The latest IPCC climate report offers a “nugget of hope” but architects and designers must “make changes to the way they design” to help avert catastrophic climate change, according to Architects Climate Action Network and other UK climate pressure groups.
The report should “act as a propellant to their efforts to decarbonise,” said Joe Giddings of ACAN, while design collective URGE said it “should make designers completely rethink our idea of success”.
Architects Declare said “we need rapid system change” to avert disaster.
Every tonne of emissions makes a difference
Released on Monday in preparation for November’s COP26 summit, the landmark report found that limiting global warming to the crucial 1.5-degree threshold set out in the Paris Agreement is now virtually impossible.
But the report also outlines that “immediate, rapid and large-scale” cuts to greenhouse gas emissions could still help to stabilise global temperatures around this threshold.
This would dramatically reduce the frequency and intensity of extreme weather events, compared to a warming of two degrees or more above pre-industrial levels.
The built environment, which is responsible for around 40 per cent of greenhouse gas emissions, will have its own dedicated day at the COP26 conference, where signatories of the 2015 Paris Agreement will convene to decide their course of action based on the latest data.
“The message was clear from the IPCC,” ACAN’s Giddings told Dezeen. “Every single tonne of carbon dioxide emissions that we prevent helps to lessen the impact of human-induced climate change and the extreme weather events it causes.”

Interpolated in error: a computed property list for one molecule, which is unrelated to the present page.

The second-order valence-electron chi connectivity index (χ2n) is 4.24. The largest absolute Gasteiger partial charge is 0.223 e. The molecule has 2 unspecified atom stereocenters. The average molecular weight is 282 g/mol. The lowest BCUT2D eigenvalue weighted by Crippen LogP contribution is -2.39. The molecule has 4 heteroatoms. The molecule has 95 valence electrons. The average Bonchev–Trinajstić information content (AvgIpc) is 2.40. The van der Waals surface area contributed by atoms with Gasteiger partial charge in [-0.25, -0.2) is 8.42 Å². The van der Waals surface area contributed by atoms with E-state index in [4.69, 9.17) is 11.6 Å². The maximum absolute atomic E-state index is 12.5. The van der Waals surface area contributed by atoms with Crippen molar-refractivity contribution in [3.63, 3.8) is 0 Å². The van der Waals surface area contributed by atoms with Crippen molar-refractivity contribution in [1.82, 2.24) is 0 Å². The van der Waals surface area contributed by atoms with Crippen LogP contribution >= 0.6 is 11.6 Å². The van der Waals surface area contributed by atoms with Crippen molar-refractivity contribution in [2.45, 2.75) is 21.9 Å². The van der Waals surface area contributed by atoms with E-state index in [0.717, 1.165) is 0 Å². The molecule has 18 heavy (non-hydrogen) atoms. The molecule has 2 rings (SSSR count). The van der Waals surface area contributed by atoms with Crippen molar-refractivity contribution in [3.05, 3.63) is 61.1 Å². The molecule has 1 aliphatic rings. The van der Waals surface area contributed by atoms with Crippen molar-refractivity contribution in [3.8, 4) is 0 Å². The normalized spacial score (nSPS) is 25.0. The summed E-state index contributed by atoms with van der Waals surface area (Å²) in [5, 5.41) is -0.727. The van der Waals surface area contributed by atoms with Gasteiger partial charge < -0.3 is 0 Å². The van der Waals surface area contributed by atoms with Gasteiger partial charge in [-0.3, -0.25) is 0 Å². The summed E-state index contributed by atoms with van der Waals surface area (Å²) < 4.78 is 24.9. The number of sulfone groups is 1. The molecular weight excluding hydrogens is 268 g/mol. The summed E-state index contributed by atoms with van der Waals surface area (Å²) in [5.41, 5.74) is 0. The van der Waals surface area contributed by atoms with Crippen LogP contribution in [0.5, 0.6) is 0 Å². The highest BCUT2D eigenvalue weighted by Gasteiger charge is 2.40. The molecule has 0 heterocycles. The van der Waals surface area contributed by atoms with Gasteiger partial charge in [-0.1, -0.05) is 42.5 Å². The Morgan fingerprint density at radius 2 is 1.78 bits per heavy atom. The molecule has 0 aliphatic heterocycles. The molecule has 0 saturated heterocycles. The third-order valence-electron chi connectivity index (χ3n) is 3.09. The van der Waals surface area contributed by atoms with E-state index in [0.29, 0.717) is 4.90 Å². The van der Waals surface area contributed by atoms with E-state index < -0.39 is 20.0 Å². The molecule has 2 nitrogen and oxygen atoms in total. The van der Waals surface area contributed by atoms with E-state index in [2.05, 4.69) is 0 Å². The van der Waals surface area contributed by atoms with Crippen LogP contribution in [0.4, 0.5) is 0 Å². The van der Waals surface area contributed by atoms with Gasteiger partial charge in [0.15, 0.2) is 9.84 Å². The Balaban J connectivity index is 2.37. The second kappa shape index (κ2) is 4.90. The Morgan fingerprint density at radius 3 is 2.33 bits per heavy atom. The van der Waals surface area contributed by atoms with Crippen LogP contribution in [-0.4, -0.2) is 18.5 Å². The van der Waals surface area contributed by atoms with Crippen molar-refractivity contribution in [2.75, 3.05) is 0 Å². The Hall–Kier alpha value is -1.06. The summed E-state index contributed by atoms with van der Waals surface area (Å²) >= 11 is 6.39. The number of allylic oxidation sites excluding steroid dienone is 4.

“For architects designing new buildings that are often responsible for a tonne of CO2 per square meter of construction, this nugget of hope from the scientists should act as a propellant to their efforts to decarbonise,” he added.
“I hope this motivates architects to really make changes to the way they design. Everything you draw, every choice you make matters.”
Design needs to be regenerative, carbon-negative and disaster resistant
Sophie Thomas, co-founder of environmental creative collective URGE, argued that “design needs to shift completely” in the face of the new data. “Old models don’t apply now unless we are all happy to be part of the problem,” she said.
“We need to urgently get to the point where everything we do is delivering a net positive impact,” added URGE co-founder Michael Pawlyn.
“I think the latest climate science should make designers completely rethink our idea of success. What would it mean to be successful in perpetuating a system that will destroy the future for billions of people?”
Climate change action group Architects Declare argues that this would need to go hand in hand with regulatory measures imposed at a government level.
“A world in which humanity can flourish within planetary boundaries is still possible and within reach but we need rapid system change if we are to achieve this,” architect Andrew Waugh said on behalf of the collective.
“Today, we call once again on our government to engage with us in meaningful dialogue about how we can collectively rise to this challenge.”